The greats make their own rules. So be very, very careful before even suggesting that Ponting is ageing. And make doubly sure that he doesn't hear you doing it.


Faded Grandeur

If you were thinking about rating the most picturesque arenas in world cricket, Gloucestershire's County Ground, in the mundane suburbs of northern Bristol, would come well down anyone's list. No Cathedral spire to enhance the view, few trees to provide shade from the sun, and, on a warm Tuesday in late June, with the schools still in and the new age of austerity well under way, a scattering of spectators for the second day of a County Championship Division Two game between the home county and Middlesex. An atmosphere heavy with the pervasive air of long faded grandeur, aptly exemplified by the names - undeniably glorious but oh so old - used to distinguish different parts of the ground: Grace, Jessop, Hammond.

Twenty years ago, when a team containing Gatting, Haynes, Ramprakash, Emburey and Tufnell used to dominate the county game, I'd follow Middlesex around the country. The hot summer of 1990 saw me watch them at Derby, at The Oval, at Uxbridge on a killing day when the temperature was nudging thirty degrees by ten in the morning and Jimmy Cook batted long, and, finally, as autumn drew in, winning the title at Hove. A few months later I moved to Devon, and, after some transitional years when I held a torch for the Seaxes, settled for life in the outer at Taunton.

There are still times, though, when you feel like going back.

But the county game has changed for ever and the gap between the two divisions has long since started to bite. At Bristol the county's current side, an uneasy mixture of bitter experience and callow youth, struggled through the day with an insipid combination of bland bowling and often shoddy fielding as two exiled Kiwis, Hamish Marshall and James Franklin, and an under-rated Englishman, Alex Gidman, put them to the sword. In the mid-afternoon heat, with the game rapidly going away from his side, I found myself wondering about the thoughts of Owais Shah; less than a year ago a member of the England side, and now reduced to this.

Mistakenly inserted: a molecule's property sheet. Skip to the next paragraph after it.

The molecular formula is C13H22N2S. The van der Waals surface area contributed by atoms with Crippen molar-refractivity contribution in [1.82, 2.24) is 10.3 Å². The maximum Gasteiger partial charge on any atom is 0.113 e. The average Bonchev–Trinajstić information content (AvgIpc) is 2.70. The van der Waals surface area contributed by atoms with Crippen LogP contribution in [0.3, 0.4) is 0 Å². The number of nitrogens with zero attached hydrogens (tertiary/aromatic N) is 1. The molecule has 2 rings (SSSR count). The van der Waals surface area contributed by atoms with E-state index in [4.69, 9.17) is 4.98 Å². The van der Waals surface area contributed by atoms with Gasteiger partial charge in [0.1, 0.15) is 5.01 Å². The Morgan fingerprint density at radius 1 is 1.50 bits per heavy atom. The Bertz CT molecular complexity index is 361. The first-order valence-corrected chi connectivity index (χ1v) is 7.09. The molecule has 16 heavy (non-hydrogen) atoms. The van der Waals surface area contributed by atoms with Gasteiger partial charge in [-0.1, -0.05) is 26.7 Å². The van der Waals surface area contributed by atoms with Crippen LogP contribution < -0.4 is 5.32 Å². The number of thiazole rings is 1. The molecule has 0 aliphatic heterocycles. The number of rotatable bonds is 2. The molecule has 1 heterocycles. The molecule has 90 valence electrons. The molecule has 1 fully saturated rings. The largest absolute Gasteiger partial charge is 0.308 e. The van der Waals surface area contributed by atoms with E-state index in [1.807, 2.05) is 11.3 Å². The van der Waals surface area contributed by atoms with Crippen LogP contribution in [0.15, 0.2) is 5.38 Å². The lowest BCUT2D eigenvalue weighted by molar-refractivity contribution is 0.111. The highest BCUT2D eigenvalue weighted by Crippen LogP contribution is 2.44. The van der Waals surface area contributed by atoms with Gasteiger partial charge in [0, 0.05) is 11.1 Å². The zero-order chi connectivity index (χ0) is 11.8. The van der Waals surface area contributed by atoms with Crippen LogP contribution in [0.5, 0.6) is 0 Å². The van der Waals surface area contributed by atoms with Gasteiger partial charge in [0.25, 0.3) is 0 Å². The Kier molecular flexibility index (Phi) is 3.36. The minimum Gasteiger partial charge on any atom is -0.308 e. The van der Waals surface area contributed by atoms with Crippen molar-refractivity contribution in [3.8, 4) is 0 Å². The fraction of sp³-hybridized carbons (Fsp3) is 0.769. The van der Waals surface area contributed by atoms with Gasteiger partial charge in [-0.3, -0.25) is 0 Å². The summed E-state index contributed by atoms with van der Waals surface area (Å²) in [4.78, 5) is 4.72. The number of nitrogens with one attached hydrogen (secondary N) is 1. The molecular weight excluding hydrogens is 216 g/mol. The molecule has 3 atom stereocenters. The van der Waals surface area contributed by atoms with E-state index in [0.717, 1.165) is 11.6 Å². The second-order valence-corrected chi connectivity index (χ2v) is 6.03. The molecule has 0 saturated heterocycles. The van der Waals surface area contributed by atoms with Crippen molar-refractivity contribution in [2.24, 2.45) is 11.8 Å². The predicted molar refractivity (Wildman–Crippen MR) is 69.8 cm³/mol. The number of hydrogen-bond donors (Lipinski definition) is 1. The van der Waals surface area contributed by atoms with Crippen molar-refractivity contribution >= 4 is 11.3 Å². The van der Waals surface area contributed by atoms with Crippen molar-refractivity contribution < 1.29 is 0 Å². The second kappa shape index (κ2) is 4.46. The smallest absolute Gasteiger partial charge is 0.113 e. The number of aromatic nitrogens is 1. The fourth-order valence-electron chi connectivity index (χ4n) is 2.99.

When we left the game wasn't over, but the next afternoon saw it to a close, Gloucestershire - a moderate side themselves, in truth - winning by ten wickets and condemning Middlesex to the bottom of the table.

Despite some signs of promise in the limited over game, one of the heroes of 1990, Angus Fraser, now the county's Director of Cricket, has a job of work harder than many of his thankless Test spells on his hands if he is to restore the club to its former eminence.

It was that type of day. Throughout the escapist netherworld that is the English county game the resounding echoes of former glories are a commonplace.

Sometimes, though, they resonate just as loudly on the pitch as in the stands.